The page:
In 2021, Minnesota established a grant fund, administered by the Department of Employment and Economic Development (DEED), to fund solutions to reduce the child care shortage and support economic development across the state. The state authorized $2.5 million in spending from this fund in fiscal years 2022 and 2023. Funding is provided in the form of grants to local communities; at least 50% of the funds must go to communities outside the Minneapolis-St. Paul metropolitan area. The grant can be used toward the cost of acquiring a building as well as rehab or renovation costs; applicants may request up to $300,000. DEED uses approximately 3% of appropriated funds to administer and monitor the program.Learn more: child care economic development Grant
Minnesota Department of Employment and Economic Development. (n.d.). Child care economic development.
|Minnesota Early Childhood Longitudinal Data System||Infrastructure Systems||Data Systems||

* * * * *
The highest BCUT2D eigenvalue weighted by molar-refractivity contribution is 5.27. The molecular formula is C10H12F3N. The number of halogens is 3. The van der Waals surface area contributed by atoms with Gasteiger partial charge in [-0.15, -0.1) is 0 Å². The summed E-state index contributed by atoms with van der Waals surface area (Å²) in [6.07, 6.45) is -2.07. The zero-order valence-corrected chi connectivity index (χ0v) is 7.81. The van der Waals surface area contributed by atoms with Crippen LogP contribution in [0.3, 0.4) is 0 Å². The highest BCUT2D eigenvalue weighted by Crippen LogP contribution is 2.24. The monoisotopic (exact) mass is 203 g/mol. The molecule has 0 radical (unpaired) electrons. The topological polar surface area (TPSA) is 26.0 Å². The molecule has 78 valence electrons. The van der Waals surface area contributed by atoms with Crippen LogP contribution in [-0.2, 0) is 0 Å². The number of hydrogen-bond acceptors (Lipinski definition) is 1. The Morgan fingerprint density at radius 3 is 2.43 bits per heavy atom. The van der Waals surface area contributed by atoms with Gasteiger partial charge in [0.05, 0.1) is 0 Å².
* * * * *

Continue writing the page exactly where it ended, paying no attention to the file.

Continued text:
Early Childhood Integrated Data System
Created in 2016, the Minnesota Department of Education’s Early Childhood Longitudinal Data System (ECLDS) is an early childhood integrated data systemthat functions as a warehouse. The system stores and integrates deidentified demographic, program, and individual data on publicly funded early childhood programs and services for young children and families (e.g., Birth Records, Child Care Assistance Program, Early Education, Home Visiting, etc.) across Minnesota’s departments of Education, Health, and Human Services. Private data is shared through the agencies’ data-sharing agreements, and public data are reported at an aggregated (grouped) level. The ECLDS acts as a companion to Minnesota’s Statewide Longitudinal Education Data System to create a P-20 system.